Then, you can preserve the original book for sentimental reasons. You can show your grandmother’s notes and your mother’s doodles to your children!

  • I love the cover, the much thumbed, frayed pages peeking out…what a treasure! Thanks for sharing, Clotilde. How to clean birds wings certainly peaks my curiousity. The oldest cookbook I have is a fifties Suzy Homemaker type I found at a fleamarket with old gravy stains.

  • Clotilde, congrats on winning TWO of the Food Blog Awards today! You deserve it.

  • laurie

    I’m sure you don’t have much time on your hands but scanning them into a digital format would be a great way to preserve the contents and also make it easy to share with others!!!

  • Ignatius Reilly

    Good candidate for listing in Project Gutenberg:

  • Dana

    I love these kind of things! A few years ago, my mom gave me the “how to care for a baby” book that her mother had when my mom was born in the 30’s. It is really funny but heartwarming at the same time!

  • Clotilde, forget the recipes, I just can’t wait to see your fancy new feathered hat!

  • Jay

    perhaps you could translate the recipe from French to English. That would be valuable for others who don’t speak French. *just a thought*

    Congratulations for winning the food blog award.

  • Maple snow is traditional during mapling season in New England. It’s served with pickles, believe it or not.

  • if you are just after preservation of the books and in no way planning of preserving them to sell at an auction later on, i’d suggest going to a store where they photocopy, laminate and bind things. sort of an office/business services shop. carefully tear off the pages one by one and have each page laminated(thin laminates) with a 1 to 1.5 inch margin/extra laminate on the lefthand side and 0.5 inch on the other sides. then, have them ring bind these laminated pages together.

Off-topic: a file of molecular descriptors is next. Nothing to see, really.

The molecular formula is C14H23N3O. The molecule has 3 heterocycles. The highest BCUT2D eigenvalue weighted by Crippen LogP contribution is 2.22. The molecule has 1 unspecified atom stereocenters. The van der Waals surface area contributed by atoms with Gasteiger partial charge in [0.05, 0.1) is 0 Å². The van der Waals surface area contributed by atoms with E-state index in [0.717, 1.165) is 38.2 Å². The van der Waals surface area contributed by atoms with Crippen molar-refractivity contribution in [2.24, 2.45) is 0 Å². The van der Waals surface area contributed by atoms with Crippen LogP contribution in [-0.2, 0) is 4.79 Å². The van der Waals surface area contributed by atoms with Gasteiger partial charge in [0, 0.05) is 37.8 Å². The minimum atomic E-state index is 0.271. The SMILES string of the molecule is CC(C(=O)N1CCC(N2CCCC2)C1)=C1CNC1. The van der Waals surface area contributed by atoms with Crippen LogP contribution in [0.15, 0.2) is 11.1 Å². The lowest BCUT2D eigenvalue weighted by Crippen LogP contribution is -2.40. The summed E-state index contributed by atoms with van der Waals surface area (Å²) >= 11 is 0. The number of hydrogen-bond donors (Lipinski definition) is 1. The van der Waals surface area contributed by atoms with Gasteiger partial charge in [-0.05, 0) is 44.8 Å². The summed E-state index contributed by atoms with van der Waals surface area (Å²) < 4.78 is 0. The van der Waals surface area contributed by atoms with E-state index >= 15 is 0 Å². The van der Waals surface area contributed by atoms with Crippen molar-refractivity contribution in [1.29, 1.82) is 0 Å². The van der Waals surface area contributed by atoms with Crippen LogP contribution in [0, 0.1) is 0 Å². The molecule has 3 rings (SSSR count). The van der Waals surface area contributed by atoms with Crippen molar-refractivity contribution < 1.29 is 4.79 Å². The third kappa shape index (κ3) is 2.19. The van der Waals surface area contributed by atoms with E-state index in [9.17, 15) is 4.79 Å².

a bit costly and the book will double or triple in thickness and weight, but that will keep the pages from disintegrating. likewise, you can have the pages photocopied first and binded as a separate book. i doubt the publisher will mind by now. then you can use the photocopied book and keep the laminated original copies somewhere safe.

    you do have shops where they laminate stuff there, right? if not, let me know. i might be able to help.

  • Congratulations on your win of two food blog awards Clotilde.

  • Alice

    for some lucky person, ABE shows a copy of Menage available at ISABELLEMAESEELE

    Clotilde, everytime I come by you have something wonderful and charming to brighten my day.

  • Your post just reminded me of a cookbook I bought about 7 years ago from bouquiniste by the Seine, called Le Cordon Bleu Parisien (1920 ca). For some reason, I haven’t looked through it all that much – it just sits amidst my other cookbooks untouched. You’ve just inspired me to go pull it down and explore it a bit!